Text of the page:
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The Sunday Times Best Places to Work 2024 – almost not featuring Tyler Grange

14 May 2024

By Jon Berry, Managing Director

“I may be in last place, it may have been a poor jump, but everyone seems to be pleased. Why? Because of the Olympic ideal – the most important thing is not to win but to take part, just as the most important thing in life is not the triumph but the struggle.”

Having just finished the autobiography of Eddie the Eagle (My Story), the passage of text above really resonated with me on Sunday morning. Why? Because I was eagerly awaiting the published results of the Sunday Times Best Places to Work 2024 to see if Tyler Grange had made the final cut.

I was quietly confident, as the highlights from our team engagement survey undertaken by WorkL had revealed an impressive 89% engagement score (against an industry average of 15%) with 95% feeling proud of the organisation they worked within and only a 2% flight risk. As a B Corp environmental consultancy, I was also encouraged that 95% of our business agreed that we are treating sustainability as a priority and backing it with action. 

Scanning the finalists list for the medium-sized businesses category, the name Tyler Grange didn’t appear.

Inevitable disappointment kicked-in, but also huge admiration for the other businesses that had shown such initiative and creativity in pursuit of being the best place to work. In all honesty, the disappointment quickly turned to resolve. How could we make Tyler Grange even better for our people and the planet. My mind was already buzzing with ideas.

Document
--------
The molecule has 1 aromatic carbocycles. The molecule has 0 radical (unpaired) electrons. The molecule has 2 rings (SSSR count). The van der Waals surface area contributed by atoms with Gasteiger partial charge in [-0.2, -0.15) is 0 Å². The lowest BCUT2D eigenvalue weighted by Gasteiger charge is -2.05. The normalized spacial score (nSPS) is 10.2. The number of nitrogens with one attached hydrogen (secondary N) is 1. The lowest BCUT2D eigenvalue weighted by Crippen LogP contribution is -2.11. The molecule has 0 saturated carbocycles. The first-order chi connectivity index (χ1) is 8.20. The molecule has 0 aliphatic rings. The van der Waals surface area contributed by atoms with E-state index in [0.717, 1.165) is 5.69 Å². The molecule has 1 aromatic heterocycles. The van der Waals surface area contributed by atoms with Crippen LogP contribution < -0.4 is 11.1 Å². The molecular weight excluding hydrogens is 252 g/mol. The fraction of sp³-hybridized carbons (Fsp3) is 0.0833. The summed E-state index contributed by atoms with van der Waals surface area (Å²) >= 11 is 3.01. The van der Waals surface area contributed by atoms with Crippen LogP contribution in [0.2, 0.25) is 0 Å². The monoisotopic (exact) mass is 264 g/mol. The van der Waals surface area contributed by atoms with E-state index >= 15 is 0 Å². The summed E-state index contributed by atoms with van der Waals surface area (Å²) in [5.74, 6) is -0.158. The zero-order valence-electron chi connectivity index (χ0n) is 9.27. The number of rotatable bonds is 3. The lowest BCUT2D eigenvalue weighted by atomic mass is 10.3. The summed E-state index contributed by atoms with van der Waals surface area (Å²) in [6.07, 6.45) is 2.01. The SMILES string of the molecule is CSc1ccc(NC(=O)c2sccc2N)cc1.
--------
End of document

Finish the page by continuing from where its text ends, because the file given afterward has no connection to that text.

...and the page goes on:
However, over the space of the next few hours and the back and forwards of emails, it became clear that the story wasn’t over for Tyler Grange, there was an epic plot twist. 

We had indeed made the final list, but a publishing error had seen our name omitted.

My immediate response was one of laughter. This was such a perfect way to find out that we had – in fact – achieved our goal of being one of the best employers in the UK. We have always liked doing things differently at Tyler Grange and that – it seems – also applies to awards listings.  

There was nobody to blame for this mistake. In fact, I’d like to thank all of those involved at The Sunday Times for kicking my own winning bias into touch. The thought of failure in making the list ignited my motivation, tested my resilience, and gave me an amazing opportunity to further improve our business. 

Eddie the Eagle is right. I’d be proud not to make the shortlist, as ultimately this experience has taught me to enjoy the process, no matter how challenging, and not just to focus on the end result.  

Perhaps you are considering entering The Sunday Times Best Places to Work 2025? If so, enjoy the ride and embrace the feedback. If you’re lucky, you too might be given the foresight of missing the cut! 

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